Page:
Heywood Corporation Tramways

Summary
Heywood Corporation only operated steam tramway services for a matter of 9 months - from 20th December 1904 to 20th September 1905 - following Rochdale Corporation's abrupt withdrawal of the service they had previously provided (on 14th June 1904) for the Bury, Rochdale and Oldham Steam Tramway Company (the track owners).

Photographs strongly suggest that Heywood Corporation continued the practice of its immediate predecessors in not issuing uniforms. Drivers wore clothing similar to railway footplatemen, namely: heavy cotton trousers and jackets, and grease top caps; whilst conductors wore informal attire similar to the latter days of the 'BR&OST', namely, jacket, shirt and tie, with flat cap. No insiginia of any kind appears to have been worn.

Photographs of inspectors have not survived, so it is impossible to state whether they wore uniforms, or indeed, if Heywood even employed inspectors.

For a short history of Heywood Corporation Tramways, see: 'The Manchester Bury Rochdale and Oldham Steam Tramway' by W G S Hyde; The Transport Publishing Company (1979).

Images

Steam tram drivers and conductors
Heywood Corporation Steam Tram No 70 1905
A classic 'Old & New' photograph, much loved of local photographers, who saw the commercial possibilities of capturing the switch to electric traction - photo undated, but probably taken in September 1905. Here we see a Beyer Peacock product (possibly No 79) along with Rochdale Corporation Tramways rather more up-to-date No 13, at Heywood Cemetery terminus. Photo courtesy of the Richard Rosa collection.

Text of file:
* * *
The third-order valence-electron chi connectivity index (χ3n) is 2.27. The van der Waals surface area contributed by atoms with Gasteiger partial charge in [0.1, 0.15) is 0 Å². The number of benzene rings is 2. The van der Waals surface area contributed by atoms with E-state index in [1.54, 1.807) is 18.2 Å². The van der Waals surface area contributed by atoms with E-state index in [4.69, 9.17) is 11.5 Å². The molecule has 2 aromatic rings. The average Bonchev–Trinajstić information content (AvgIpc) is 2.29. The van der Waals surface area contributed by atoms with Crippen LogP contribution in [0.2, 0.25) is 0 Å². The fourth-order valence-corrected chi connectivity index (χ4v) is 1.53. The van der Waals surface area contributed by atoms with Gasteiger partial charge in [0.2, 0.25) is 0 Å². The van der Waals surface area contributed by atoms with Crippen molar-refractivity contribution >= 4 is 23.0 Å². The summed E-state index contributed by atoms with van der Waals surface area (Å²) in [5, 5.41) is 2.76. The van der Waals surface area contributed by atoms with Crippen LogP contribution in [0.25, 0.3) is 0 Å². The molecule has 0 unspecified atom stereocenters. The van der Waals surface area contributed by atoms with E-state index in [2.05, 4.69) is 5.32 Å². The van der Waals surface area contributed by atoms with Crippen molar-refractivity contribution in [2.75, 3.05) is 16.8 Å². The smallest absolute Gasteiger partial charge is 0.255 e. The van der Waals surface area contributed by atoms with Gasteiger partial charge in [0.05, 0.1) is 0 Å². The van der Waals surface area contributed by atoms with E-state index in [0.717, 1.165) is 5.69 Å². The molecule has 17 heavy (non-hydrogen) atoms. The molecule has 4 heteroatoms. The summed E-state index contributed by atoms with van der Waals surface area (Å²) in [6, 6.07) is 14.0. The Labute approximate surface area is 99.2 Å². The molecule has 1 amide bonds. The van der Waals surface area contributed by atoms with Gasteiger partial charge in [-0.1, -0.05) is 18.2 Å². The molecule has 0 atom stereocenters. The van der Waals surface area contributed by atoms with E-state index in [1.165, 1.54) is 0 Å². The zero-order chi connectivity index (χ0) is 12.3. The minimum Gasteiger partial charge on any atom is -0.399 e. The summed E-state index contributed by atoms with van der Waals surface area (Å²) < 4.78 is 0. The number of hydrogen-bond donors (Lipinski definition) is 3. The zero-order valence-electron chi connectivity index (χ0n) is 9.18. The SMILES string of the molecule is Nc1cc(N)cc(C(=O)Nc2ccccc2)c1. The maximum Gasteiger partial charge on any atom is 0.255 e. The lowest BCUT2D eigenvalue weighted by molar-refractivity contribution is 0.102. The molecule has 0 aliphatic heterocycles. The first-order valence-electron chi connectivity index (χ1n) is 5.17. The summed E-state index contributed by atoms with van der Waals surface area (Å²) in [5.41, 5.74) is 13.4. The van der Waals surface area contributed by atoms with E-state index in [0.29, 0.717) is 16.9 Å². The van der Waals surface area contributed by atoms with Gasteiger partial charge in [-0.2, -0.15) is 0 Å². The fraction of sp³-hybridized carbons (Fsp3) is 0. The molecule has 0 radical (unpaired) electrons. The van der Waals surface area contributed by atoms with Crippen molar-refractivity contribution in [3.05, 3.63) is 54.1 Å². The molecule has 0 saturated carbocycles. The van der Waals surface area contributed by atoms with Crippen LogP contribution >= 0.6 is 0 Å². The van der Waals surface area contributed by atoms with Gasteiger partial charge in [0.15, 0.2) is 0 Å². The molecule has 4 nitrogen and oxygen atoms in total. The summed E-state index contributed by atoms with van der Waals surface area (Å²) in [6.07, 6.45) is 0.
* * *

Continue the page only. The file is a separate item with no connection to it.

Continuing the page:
Heywood Corporation Tramways steam tam No 79
A blow-up of the above photo showing the driver (in railway footplate-like attire) and the conductor (in informal attire, though smart enough).


Heywood Corporation Tramways Steam Tram No 81 at Heywood Cemetery
The driver of Wilkinson-patent locomotive No 81 (built by Beyer Peacock in 1886) leans nonchalently against his engine - together with his conductor - at the Heywood Cemetery terminus, allegedly on the last day of operation, 20th September 1905. Both driver and conductor are wearing informal attire without insiginia of any kind, in continuance of the policy of the previous service providers, the BR&OSTCoLtd (until 10th February 1904) and Rochdale Corporation Tramways (from 11th February 1904 to 10th June 1904). Photo courtesy of the Tramways and Light Railway Society, with thanks to David Voice.


Heywood Corporation Tramways Steam Tram No 81 at Heywood Cemetery
Another photo of No 8 at the Heywood-Rochdale boundary, but of the opposite side of the engine, and again ostensibly taken on the last day of operation, 20th September 1905. The tramcar in the background is No 27 of Rochdale Corporation Tramways. Photo courtesy of the National Tramway Museum.


Heywood Corporation Tramways Steam Tram No 81 at Heywood Cemetery
Blow-up of the above photo showing the driver and conductor, who could possibly be the same men as depicted in the previous photo.